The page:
first_imgVaccines are arguably one of the most important lines of defense against the spread of influenza, a common seasonal virus that can have uncommonly nasty effects in elderly individuals with compromised immune systems. Contrary to conventional wisdom, however, a recent study by assistant professor of biological science Benjamin Ridenhour found that in a comprehensive analysis of people ages 65 and over, the influenza vaccine was only about 20 percent effective, underscoring the need for better flu vaccines. Previous studies by researchers in the field focused on different age groups for determining the effectiveness of the influenza vaccine, and extrapolation led to an overstatement of the usefulness of the annual influenza vaccines in the elderly population, Ridenhour said. Individuals from this age group account for most of the roughly 25,000 people who die each year from influenza in the United States alone, Ridenhour said. “Normally the influenza vaccine – going with what the party line is – is about 60 percent effective, which is not great but definitely better than nothing,” Ridenhour said. “One of the big issues there is that this 60 percent number has come from studies of people that are between the ages of 20 and 65, and less than five. “So there are two age groups that we haven’t done a lot of studies on: one of those age groups is the elderly, 65 and over, and the other is the intermediate five to 18 year-old age group. There’s more concern for the elderly group because these are the people that die from flu.” Ridenhour’s novel findings hinged on access to a comprehensive, centralized database of health records from Ontario, Canada that also recorded all vaccinations received by individuals, he said, unlike the largely undocumented vaccination process in the United States.   “It turned out that going to Ontario was great because we had data as far back as 1993, so we had approximately 15 years of data that we looked at,” he said. “It encompassed all the elderly individuals in Ontario, so that’s a really nice facet of the study – you don’t have to worry about selecting a special sub-population, we got everybody.” Ridenhour said the low level of flu vaccine success in the elderly population that emerged from the data demonstrates how urgently improvement in the vaccine is needed. Part of his current research efforts focuses on strategies for developing a vaccine that would protect against the actual strain of influenza confronted by population, instead of an across-the-board estimated strain. “There are ways that you can predict the future and improve vaccine effectiveness,” he said. “Part of it has to do with where you pick your vaccine strains from because of the way flu circulates around the globe. If you pick your vaccine strains from different places they represent different snapshots in time, so if you pick from the right places you can predict what it will be the next time. “Doing that, you can actually come up with some of these strategies where you can produce two to three alternative vaccines that have multiple strains in them and you can produce higher vaccine effectiveness in the population as a whole by doing that.” Aside from researching development strategies for an improved vaccine, Ridenhour’s next step will be to investigate the environmental factors that play a key role in the spread of influenza, he said. “Right now our focus is going to stay in Canada, and we’re going to try and take the data we have and look at other factors that might be causing illness,” he said. “The effects of the environment are much less studied. It’s hard at the basic level to figure out how effective a vaccine is. Adding in other complicated factors, such as environmental ones, makes it even more difficult. But we have this great data set that we can actually do this with.” In the meantime, the best way to improve the effectiveness of the influenza vaccine is to improve coverage and have more people vaccinated, Ridenhour said. Typically only 30 to 40 percent of Americans go out and get vaccinated each year, which allows the flu to circulate more freely in the population. “Despite low effectiveness numbers, everybody should definitely go out and get vaccinated,” Ridenhour said.last_img read more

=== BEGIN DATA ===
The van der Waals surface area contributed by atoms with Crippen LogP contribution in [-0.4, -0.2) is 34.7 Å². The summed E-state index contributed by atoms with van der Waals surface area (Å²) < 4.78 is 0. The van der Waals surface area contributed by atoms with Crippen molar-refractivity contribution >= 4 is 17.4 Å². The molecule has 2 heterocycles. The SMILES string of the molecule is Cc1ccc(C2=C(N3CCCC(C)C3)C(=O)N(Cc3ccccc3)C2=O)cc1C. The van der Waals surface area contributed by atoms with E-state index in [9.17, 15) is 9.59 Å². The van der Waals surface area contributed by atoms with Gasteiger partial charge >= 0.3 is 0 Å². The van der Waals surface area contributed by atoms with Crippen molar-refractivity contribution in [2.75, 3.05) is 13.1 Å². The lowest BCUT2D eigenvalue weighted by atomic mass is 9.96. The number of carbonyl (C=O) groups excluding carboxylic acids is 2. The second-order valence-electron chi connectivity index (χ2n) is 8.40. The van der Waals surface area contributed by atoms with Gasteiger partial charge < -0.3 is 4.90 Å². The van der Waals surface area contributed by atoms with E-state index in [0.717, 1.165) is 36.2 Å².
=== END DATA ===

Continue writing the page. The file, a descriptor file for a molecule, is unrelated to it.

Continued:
Africana Studies bulletin board vandalized